Saturday, April 17, 2021
India

Isn’t it disrespectful to carry a blood-soaked sanitary pad to God’s house: Smriti Irani on Sabarimala row

MUMBAI, October 23: Amid protests over the entry of women in Sabarimala temple in Kerala, Union minister Smriti Irani on Tuesday said the right to pray did not mean the right to desecrate. “I am nobody to speak against the Supreme Court verdict as I am a serving cabinet minister. But just plain common sense is that would you carry a napkin seeped with menstrual blood and walk into a friend’s house. You would not. And would you think it is respectful to do the same when you walk into the house of god? That is the difference. I have the right to pray, but no right to desecrate. That is the difference that we need to recognise and respect,” Irani said.
She recalled a personal experience when she was made to stand outside the fire temple while her kids were allowed to go in, she had to stand outside on the road or sit in the car. “I am a practising Hindu married to a Zoroastrian. I have ensured that both my kids are practising Zoroastrians, who can go to the fire temple and pray. When I took my newborn son (to the fire temple), I would give him at the (temple) entrance to my husband and wait outside, because I was shooed away and told not to stand there,” she said.
The Union textile minister was speaking at the “Young Thinkers” conference organised by the British High Commission and the Observer Research Foundation in Mumbai.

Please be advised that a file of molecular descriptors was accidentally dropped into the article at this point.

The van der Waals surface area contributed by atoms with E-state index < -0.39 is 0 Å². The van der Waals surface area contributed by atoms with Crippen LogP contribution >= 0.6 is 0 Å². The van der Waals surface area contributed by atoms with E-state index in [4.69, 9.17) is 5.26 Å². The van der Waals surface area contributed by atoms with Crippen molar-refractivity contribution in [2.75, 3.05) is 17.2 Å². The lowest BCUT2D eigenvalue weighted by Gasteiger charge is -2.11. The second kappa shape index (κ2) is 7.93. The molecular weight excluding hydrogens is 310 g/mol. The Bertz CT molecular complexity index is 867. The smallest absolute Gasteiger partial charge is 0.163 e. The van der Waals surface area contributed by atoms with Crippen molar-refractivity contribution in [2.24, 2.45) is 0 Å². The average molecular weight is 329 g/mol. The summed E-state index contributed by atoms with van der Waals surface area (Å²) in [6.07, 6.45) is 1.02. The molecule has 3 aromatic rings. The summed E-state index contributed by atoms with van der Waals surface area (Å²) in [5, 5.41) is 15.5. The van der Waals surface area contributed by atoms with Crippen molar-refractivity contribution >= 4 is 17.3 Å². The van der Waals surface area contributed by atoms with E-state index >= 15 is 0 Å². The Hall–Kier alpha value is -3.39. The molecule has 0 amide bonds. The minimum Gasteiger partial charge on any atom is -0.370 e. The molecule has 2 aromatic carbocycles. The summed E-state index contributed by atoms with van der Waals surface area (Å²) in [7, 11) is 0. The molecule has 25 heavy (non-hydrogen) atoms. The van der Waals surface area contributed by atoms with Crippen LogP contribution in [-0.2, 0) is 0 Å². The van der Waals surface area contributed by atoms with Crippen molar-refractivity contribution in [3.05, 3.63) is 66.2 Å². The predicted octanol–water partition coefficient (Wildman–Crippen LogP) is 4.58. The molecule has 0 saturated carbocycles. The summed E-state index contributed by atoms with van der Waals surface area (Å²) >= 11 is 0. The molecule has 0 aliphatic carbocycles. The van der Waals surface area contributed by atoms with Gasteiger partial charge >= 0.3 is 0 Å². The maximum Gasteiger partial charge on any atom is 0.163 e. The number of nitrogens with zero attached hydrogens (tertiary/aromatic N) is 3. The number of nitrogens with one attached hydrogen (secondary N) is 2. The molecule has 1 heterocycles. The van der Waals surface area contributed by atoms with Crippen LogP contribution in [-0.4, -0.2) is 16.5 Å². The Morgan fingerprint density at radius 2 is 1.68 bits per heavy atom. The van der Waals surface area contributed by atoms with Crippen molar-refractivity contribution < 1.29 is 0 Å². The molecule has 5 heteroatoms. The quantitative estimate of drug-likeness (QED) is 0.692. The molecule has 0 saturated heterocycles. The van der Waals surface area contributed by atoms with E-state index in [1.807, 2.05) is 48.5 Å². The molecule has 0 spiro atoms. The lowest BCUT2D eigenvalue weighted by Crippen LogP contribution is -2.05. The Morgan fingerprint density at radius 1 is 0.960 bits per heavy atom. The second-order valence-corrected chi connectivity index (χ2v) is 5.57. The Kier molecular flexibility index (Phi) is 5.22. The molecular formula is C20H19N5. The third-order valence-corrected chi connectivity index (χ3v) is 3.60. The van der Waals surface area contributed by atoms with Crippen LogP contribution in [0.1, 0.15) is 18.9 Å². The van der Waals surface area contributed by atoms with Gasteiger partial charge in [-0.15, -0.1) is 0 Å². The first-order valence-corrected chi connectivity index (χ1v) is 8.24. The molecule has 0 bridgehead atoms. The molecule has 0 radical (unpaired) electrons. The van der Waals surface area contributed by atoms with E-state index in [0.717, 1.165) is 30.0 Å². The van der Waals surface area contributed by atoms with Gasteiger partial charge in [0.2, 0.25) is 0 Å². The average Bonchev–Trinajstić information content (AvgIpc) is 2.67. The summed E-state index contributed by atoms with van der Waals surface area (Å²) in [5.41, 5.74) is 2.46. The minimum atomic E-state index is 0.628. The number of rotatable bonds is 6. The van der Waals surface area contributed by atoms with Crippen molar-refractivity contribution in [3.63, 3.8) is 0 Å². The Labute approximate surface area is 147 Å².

As the furore over her comment grew on social media, the minister took to Twitter to claim that the comment was ‘fake’ and that she would soon release the full video.
A five-judge constitution bench of the apex court had on September 28 lifted the ban on entry of women of menstrual age into the shrine. However, women have been forcefully stopped by Ayyappa devotees from entering the Sabarimala temple. For the six days that the temple was open from last Wednesday, the protestors many-a-times got into a fight with the police to stop younger women from passing through the gates of the temple.
No woman or girl who is of menstural age was allowed to enter the temple despite the Supreme Court order which lifted the ban on women in the age group of 10-50 to visit the temple. (Agencies)

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